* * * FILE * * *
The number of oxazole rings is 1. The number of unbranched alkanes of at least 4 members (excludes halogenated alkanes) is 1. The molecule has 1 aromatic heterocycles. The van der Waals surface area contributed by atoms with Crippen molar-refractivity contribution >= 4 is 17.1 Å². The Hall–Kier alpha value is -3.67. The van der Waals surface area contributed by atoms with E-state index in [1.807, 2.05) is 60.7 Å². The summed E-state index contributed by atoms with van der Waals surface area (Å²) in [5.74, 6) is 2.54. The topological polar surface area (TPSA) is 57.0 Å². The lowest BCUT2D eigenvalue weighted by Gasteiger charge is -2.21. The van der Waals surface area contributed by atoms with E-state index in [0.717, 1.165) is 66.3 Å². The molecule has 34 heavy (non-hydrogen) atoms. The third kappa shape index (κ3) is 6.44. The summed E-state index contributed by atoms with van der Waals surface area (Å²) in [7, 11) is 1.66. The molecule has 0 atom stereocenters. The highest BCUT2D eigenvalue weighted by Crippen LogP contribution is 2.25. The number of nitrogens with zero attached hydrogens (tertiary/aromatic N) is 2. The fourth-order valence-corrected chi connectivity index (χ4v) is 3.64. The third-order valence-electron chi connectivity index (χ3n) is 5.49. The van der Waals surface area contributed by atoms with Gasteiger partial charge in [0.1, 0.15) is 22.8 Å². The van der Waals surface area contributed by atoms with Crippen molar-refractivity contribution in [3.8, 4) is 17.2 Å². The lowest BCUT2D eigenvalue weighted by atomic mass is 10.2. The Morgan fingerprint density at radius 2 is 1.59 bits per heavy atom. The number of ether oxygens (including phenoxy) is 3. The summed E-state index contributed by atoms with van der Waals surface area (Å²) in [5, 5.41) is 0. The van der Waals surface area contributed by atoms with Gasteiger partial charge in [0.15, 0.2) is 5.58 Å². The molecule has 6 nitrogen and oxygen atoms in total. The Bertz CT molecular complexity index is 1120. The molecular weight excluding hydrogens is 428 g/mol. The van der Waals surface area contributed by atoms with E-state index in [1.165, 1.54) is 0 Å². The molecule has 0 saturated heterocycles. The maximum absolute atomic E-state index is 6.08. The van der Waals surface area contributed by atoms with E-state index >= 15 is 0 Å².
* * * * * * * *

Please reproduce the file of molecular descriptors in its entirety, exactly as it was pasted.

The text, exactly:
The number of oxazole rings is 1. The number of unbranched alkanes of at least 4 members (excludes halogenated alkanes) is 1. The molecule has 1 aromatic heterocycles. The van der Waals surface area contributed by atoms with Crippen molar-refractivity contribution >= 4 is 17.1 Å². The Hall–Kier alpha value is -3.67. The van der Waals surface area contributed by atoms with E-state index in [1.807, 2.05) is 60.7 Å². The summed E-state index contributed by atoms with van der Waals surface area (Å²) in [5.74, 6) is 2.54. The topological polar surface area (TPSA) is 57.0 Å². The lowest BCUT2D eigenvalue weighted by Gasteiger charge is -2.21. The van der Waals surface area contributed by atoms with E-state index in [0.717, 1.165) is 66.3 Å². The molecule has 34 heavy (non-hydrogen) atoms. The third kappa shape index (κ3) is 6.44. The summed E-state index contributed by atoms with van der Waals surface area (Å²) in [7, 11) is 1.66. The molecule has 0 atom stereocenters. The highest BCUT2D eigenvalue weighted by Crippen LogP contribution is 2.25. The number of nitrogens with zero attached hydrogens (tertiary/aromatic N) is 2. The fourth-order valence-corrected chi connectivity index (χ4v) is 3.64. The third-order valence-electron chi connectivity index (χ3n) is 5.49. The van der Waals surface area contributed by atoms with Gasteiger partial charge in [0.1, 0.15) is 22.8 Å². The van der Waals surface area contributed by atoms with Crippen molar-refractivity contribution in [3.8, 4) is 17.2 Å². The lowest BCUT2D eigenvalue weighted by atomic mass is 10.2. The Morgan fingerprint density at radius 2 is 1.59 bits per heavy atom. The number of ether oxygens (including phenoxy) is 3. The summed E-state index contributed by atoms with van der Waals surface area (Å²) in [5, 5.41) is 0. The van der Waals surface area contributed by atoms with Gasteiger partial charge in [0.15, 0.2) is 5.58 Å². The molecule has 6 nitrogen and oxygen atoms in total. The Bertz CT molecular complexity index is 1120. The molecular weight excluding hydrogens is 428 g/mol. The van der Waals surface area contributed by atoms with E-state index in [1.165, 1.54) is 0 Å². The molecule has 0 saturated heterocycles. The maximum absolute atomic E-state index is 6.08. The van der Waals surface area contributed by atoms with E-state index >= 15 is 0 Å².